The task force will also include representatives from the City Attorney’s Office, Office of the Independent Budget Analyst and City Clerk Liz Maland, who will chair the panel.

Among the appointments was Councilman Jim Madaffer’s nominee John Kern, the former chief of staff to resigned Mayor Dick Murphy. Murphy, as readers may recall, was engaged in a drawn-out legal battle with Councilwoman Donna Frye over the November 2004 mayoral election. Frye had 3,400 votes in her favor disqualified because the bubble was not correctly filled in next to the name voters wrote in. The gaffe tipped the election for Murphy.

Other appointees include lobbyist and public relations executive Craig Benedetto; lobbyist and consultant Adrian Kwiatkoski; civic watchdog Mel Shapiro; Democratic activist Kevin Davis; advertiser and community organizer Faith Bautista; election reform activist Charles Imes; former San Diego City Clerk Chuck Abdelnour; and Cassandra Clady, a deputy labor commissioner with the California Department of Industrial Relations.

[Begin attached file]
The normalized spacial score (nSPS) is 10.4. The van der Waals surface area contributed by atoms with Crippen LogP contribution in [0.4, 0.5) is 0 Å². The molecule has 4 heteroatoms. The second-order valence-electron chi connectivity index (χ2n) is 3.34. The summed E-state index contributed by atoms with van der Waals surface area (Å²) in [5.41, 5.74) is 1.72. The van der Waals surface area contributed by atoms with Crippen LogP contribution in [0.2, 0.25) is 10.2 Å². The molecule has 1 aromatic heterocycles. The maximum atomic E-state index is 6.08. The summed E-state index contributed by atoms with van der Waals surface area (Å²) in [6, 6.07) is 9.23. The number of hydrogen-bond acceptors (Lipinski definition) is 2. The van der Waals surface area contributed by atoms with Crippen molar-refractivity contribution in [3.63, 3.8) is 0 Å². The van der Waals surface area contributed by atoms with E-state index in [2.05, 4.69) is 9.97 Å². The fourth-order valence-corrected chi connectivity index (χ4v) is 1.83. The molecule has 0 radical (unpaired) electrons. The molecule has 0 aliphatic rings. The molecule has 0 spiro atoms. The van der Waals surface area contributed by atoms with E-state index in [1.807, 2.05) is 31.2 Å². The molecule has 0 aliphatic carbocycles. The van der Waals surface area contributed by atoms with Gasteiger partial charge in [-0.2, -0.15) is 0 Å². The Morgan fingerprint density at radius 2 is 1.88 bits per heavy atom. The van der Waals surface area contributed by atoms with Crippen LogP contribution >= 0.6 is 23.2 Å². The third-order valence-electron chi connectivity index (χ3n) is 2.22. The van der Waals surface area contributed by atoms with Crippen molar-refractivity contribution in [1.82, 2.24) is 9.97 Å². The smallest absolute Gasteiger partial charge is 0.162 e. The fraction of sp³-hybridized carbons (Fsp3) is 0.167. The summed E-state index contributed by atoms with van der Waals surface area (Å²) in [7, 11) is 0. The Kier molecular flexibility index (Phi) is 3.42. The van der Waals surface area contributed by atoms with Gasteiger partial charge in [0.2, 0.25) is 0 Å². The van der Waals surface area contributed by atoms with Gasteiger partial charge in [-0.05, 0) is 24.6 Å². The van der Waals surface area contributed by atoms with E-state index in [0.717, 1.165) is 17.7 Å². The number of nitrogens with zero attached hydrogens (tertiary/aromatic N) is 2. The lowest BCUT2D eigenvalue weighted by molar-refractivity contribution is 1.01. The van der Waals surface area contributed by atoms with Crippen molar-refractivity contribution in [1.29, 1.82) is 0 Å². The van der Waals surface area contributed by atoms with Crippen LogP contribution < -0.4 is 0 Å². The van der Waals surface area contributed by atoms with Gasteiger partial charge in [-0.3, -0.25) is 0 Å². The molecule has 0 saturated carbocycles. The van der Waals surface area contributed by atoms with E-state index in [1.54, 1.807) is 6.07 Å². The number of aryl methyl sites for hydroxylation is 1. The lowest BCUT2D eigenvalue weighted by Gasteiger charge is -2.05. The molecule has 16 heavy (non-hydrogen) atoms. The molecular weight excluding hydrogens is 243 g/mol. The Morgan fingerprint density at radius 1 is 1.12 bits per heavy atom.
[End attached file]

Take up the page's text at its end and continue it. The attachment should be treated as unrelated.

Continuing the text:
The Elections Task Force will meet twice a month.


Developer Fee Up Again

City Attorney Mike Aguirre said he hopes that the council’s decision Monday to settle a lawsuit with the building industry — a move that cut developers a healthy break on an affordable housing fee — can still be undone.

In order to become final, the council’s action will have to formally come before the City Council for two more votes. These kinds of votes normally are simply a formality, but at times enough public outcry can sway the council to reconsider. Aguirre said in an interview that he’s hoping to convince council members to reverse their 5-to-3 decision.

The council accepted the settlement with the Building Industry Association, negotiated by Mayor Jerry Sanders, despite warnings from its independent budget analyst and opinions from the City Attorney’s Office that the city had a strong defense in court.

Aguirre, who has had a strong relationship with Sanders, said his exclusion from negotiations was “highly unusual.”

“If we’re going to change, then we have to change the behavior,” he said. “We’ve got to quit caving in to powerful interests.”